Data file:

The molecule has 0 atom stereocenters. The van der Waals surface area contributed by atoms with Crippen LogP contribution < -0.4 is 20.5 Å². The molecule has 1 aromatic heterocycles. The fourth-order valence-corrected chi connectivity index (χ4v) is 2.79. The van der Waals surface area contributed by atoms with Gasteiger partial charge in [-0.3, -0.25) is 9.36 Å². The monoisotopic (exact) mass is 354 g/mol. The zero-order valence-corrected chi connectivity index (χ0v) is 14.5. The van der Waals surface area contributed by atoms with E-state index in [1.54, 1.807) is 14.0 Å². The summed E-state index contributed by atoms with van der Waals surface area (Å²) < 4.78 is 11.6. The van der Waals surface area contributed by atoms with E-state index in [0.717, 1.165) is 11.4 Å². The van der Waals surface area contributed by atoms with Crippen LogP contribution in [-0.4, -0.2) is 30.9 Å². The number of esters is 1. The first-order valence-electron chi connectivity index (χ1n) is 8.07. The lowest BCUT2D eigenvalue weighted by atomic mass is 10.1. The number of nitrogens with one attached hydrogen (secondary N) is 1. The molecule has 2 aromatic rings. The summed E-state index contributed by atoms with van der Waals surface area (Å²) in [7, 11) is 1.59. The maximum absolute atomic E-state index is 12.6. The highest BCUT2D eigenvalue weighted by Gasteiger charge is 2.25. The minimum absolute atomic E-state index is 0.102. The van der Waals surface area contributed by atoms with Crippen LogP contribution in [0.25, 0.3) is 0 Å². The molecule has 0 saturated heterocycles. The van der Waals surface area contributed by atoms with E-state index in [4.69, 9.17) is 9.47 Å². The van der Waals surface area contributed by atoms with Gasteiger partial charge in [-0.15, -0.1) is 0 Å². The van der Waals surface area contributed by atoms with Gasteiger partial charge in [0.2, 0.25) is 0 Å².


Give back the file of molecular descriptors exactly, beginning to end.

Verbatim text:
The molecule has 0 atom stereocenters. The van der Waals surface area contributed by atoms with Crippen LogP contribution < -0.4 is 20.5 Å². The molecule has 1 aromatic heterocycles. The fourth-order valence-corrected chi connectivity index (χ4v) is 2.79. The van der Waals surface area contributed by atoms with Gasteiger partial charge in [-0.3, -0.25) is 9.36 Å². The monoisotopic (exact) mass is 354 g/mol. The zero-order valence-corrected chi connectivity index (χ0v) is 14.5. The van der Waals surface area contributed by atoms with E-state index in [1.54, 1.807) is 14.0 Å². The summed E-state index contributed by atoms with van der Waals surface area (Å²) < 4.78 is 11.6. The van der Waals surface area contributed by atoms with E-state index in [0.717, 1.165) is 11.4 Å². The van der Waals surface area contributed by atoms with Crippen LogP contribution in [-0.4, -0.2) is 30.9 Å². The number of esters is 1. The first-order valence-electron chi connectivity index (χ1n) is 8.07. The lowest BCUT2D eigenvalue weighted by atomic mass is 10.1. The number of nitrogens with one attached hydrogen (secondary N) is 1. The molecule has 2 aromatic rings. The summed E-state index contributed by atoms with van der Waals surface area (Å²) in [7, 11) is 1.59. The maximum absolute atomic E-state index is 12.6. The highest BCUT2D eigenvalue weighted by Gasteiger charge is 2.25. The minimum absolute atomic E-state index is 0.102. The van der Waals surface area contributed by atoms with Crippen LogP contribution in [0.25, 0.3) is 0 Å². The molecule has 0 saturated heterocycles. The van der Waals surface area contributed by atoms with E-state index in [4.69, 9.17) is 9.47 Å². The van der Waals surface area contributed by atoms with Gasteiger partial charge in [-0.15, -0.1) is 0 Å². The van der Waals surface area contributed by atoms with Gasteiger partial charge in [0.2, 0.25) is 0 Å².